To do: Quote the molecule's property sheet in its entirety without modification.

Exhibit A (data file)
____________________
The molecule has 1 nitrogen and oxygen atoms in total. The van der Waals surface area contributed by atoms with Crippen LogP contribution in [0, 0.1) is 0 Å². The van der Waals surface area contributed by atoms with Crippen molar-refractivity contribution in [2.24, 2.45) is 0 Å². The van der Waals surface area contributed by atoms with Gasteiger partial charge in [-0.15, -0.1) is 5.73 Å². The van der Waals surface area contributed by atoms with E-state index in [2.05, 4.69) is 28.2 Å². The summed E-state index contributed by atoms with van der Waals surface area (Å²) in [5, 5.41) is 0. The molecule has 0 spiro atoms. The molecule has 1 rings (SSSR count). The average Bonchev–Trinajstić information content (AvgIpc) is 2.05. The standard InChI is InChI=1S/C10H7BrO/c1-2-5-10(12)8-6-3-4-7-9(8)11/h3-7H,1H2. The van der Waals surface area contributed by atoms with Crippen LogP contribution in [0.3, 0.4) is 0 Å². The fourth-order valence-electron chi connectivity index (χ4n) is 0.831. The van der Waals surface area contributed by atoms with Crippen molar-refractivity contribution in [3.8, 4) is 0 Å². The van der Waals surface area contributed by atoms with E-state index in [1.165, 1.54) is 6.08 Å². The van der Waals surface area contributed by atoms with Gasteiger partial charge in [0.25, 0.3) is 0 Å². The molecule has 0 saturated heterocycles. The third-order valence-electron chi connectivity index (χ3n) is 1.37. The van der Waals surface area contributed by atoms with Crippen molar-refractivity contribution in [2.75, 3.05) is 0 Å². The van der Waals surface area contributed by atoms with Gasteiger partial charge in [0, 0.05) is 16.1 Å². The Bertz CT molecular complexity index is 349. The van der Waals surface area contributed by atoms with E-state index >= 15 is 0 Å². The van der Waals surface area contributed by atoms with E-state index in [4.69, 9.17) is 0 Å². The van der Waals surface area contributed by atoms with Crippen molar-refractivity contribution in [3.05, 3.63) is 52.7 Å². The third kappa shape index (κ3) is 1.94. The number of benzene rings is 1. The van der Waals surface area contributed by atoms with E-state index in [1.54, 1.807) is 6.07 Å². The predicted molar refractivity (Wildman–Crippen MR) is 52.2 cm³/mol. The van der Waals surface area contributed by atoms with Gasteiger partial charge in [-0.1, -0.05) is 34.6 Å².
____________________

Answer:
The molecule has 1 nitrogen and oxygen atoms in total. The van der Waals surface area contributed by atoms with Crippen LogP contribution in [0, 0.1) is 0 Å². The van der Waals surface area contributed by atoms with Crippen molar-refractivity contribution in [2.24, 2.45) is 0 Å². The van der Waals surface area contributed by atoms with Gasteiger partial charge in [-0.15, -0.1) is 5.73 Å². The van der Waals surface area contributed by atoms with E-state index in [2.05, 4.69) is 28.2 Å². The summed E-state index contributed by atoms with van der Waals surface area (Å²) in [5, 5.41) is 0. The molecule has 0 spiro atoms. The molecule has 1 rings (SSSR count). The average Bonchev–Trinajstić information content (AvgIpc) is 2.05. The standard InChI is InChI=1S/C10H7BrO/c1-2-5-10(12)8-6-3-4-7-9(8)11/h3-7H,1H2. The van der Waals surface area contributed by atoms with Crippen LogP contribution in [0.3, 0.4) is 0 Å². The fourth-order valence-electron chi connectivity index (χ4n) is 0.831. The van der Waals surface area contributed by atoms with Crippen molar-refractivity contribution in [3.8, 4) is 0 Å². The van der Waals surface area contributed by atoms with E-state index in [1.165, 1.54) is 6.08 Å². The van der Waals surface area contributed by atoms with Gasteiger partial charge in [0.25, 0.3) is 0 Å². The molecule has 0 saturated heterocycles. The third-order valence-electron chi connectivity index (χ3n) is 1.37. The van der Waals surface area contributed by atoms with Crippen molar-refractivity contribution in [2.75, 3.05) is 0 Å². The van der Waals surface area contributed by atoms with Gasteiger partial charge in [0, 0.05) is 16.1 Å². The Bertz CT molecular complexity index is 349. The van der Waals surface area contributed by atoms with E-state index >= 15 is 0 Å². The van der Waals surface area contributed by atoms with E-state index in [4.69, 9.17) is 0 Å². The van der Waals surface area contributed by atoms with Crippen molar-refractivity contribution in [3.05, 3.63) is 52.7 Å². The third kappa shape index (κ3) is 1.94. The number of benzene rings is 1. The van der Waals surface area contributed by atoms with E-state index in [1.54, 1.807) is 6.07 Å². The predicted molar refractivity (Wildman–Crippen MR) is 52.2 cm³/mol. The van der Waals surface area contributed by atoms with Gasteiger partial charge in [-0.1, -0.05) is 34.6 Å².